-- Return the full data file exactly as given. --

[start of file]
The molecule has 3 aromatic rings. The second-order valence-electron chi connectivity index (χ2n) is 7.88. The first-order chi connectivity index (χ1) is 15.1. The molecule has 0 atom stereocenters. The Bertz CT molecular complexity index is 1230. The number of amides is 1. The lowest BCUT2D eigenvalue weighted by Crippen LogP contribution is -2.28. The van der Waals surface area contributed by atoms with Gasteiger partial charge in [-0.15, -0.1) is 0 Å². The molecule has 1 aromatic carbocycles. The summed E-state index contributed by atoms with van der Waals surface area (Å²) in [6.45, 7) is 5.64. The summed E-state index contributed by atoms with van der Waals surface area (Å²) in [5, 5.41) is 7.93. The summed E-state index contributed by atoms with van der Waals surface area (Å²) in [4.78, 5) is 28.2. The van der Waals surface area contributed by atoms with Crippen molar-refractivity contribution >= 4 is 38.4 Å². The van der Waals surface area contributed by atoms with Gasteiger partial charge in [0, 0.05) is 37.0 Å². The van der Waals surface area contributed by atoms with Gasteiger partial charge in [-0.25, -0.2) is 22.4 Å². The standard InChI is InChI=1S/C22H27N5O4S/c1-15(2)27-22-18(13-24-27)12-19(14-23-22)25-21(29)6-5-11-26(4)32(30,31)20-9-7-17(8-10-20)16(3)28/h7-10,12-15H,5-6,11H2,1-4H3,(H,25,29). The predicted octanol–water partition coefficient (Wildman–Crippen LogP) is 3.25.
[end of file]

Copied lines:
The molecule has 3 aromatic rings. The second-order valence-electron chi connectivity index (χ2n) is 7.88. The first-order chi connectivity index (χ1) is 15.1. The molecule has 0 atom stereocenters. The Bertz CT molecular complexity index is 1230. The number of amides is 1. The lowest BCUT2D eigenvalue weighted by Crippen LogP contribution is -2.28. The van der Waals surface area contributed by atoms with Gasteiger partial charge in [-0.15, -0.1) is 0 Å². The molecule has 1 aromatic carbocycles. The summed E-state index contributed by atoms with van der Waals surface area (Å²) in [6.45, 7) is 5.64. The summed E-state index contributed by atoms with van der Waals surface area (Å²) in [5, 5.41) is 7.93. The summed E-state index contributed by atoms with van der Waals surface area (Å²) in [4.78, 5) is 28.2. The van der Waals surface area contributed by atoms with Crippen molar-refractivity contribution >= 4 is 38.4 Å². The van der Waals surface area contributed by atoms with Gasteiger partial charge in [0, 0.05) is 37.0 Å². The van der Waals surface area contributed by atoms with Gasteiger partial charge in [-0.25, -0.2) is 22.4 Å². The standard InChI is InChI=1S/C22H27N5O4S/c1-15(2)27-22-18(13-24-27)12-19(14-23-22)25-21(29)6-5-11-26(4)32(30,31)20-9-7-17(8-10-20)16(3)28/h7-10,12-15H,5-6,11H2,1-4H3,(H,25,29). The predicted octanol–water partition coefficient (Wildman–Crippen LogP) is 3.25.